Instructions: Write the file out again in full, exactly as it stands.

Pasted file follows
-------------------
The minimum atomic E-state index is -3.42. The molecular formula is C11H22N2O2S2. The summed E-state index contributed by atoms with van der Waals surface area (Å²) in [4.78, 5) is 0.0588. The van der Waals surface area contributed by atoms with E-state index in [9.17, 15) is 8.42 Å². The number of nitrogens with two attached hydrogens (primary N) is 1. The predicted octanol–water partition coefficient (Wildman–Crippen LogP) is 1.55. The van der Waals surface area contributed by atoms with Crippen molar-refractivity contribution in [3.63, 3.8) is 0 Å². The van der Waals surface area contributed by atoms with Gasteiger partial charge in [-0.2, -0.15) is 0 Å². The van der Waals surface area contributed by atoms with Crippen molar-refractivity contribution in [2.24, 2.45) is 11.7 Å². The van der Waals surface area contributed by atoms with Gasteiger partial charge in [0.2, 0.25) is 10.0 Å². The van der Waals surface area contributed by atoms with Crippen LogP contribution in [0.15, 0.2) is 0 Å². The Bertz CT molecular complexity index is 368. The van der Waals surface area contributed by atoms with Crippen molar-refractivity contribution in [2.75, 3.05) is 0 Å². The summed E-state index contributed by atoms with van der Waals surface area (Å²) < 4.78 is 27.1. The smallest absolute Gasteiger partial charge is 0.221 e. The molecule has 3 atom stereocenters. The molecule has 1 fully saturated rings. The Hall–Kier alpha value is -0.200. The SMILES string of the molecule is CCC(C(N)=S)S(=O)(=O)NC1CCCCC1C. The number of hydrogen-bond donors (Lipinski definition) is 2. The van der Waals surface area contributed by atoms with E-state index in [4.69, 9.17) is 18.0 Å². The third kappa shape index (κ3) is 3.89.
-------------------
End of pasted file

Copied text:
The minimum atomic E-state index is -3.42. The molecular formula is C11H22N2O2S2. The summed E-state index contributed by atoms with van der Waals surface area (Å²) in [4.78, 5) is 0.0588. The van der Waals surface area contributed by atoms with E-state index in [9.17, 15) is 8.42 Å². The number of nitrogens with two attached hydrogens (primary N) is 1. The predicted octanol–water partition coefficient (Wildman–Crippen LogP) is 1.55. The van der Waals surface area contributed by atoms with Crippen molar-refractivity contribution in [3.63, 3.8) is 0 Å². The van der Waals surface area contributed by atoms with Gasteiger partial charge in [-0.2, -0.15) is 0 Å². The van der Waals surface area contributed by atoms with Crippen molar-refractivity contribution in [2.24, 2.45) is 11.7 Å². The van der Waals surface area contributed by atoms with Gasteiger partial charge in [0.2, 0.25) is 10.0 Å². The van der Waals surface area contributed by atoms with Crippen LogP contribution in [0.15, 0.2) is 0 Å². The Bertz CT molecular complexity index is 368. The van der Waals surface area contributed by atoms with Crippen molar-refractivity contribution in [2.75, 3.05) is 0 Å². The summed E-state index contributed by atoms with van der Waals surface area (Å²) < 4.78 is 27.1. The smallest absolute Gasteiger partial charge is 0.221 e. The molecule has 3 atom stereocenters. The molecule has 1 fully saturated rings. The Hall–Kier alpha value is -0.200. The SMILES string of the molecule is CCC(C(N)=S)S(=O)(=O)NC1CCCCC1C. The number of hydrogen-bond donors (Lipinski definition) is 2. The van der Waals surface area contributed by atoms with E-state index in [4.69, 9.17) is 18.0 Å². The third kappa shape index (κ3) is 3.89.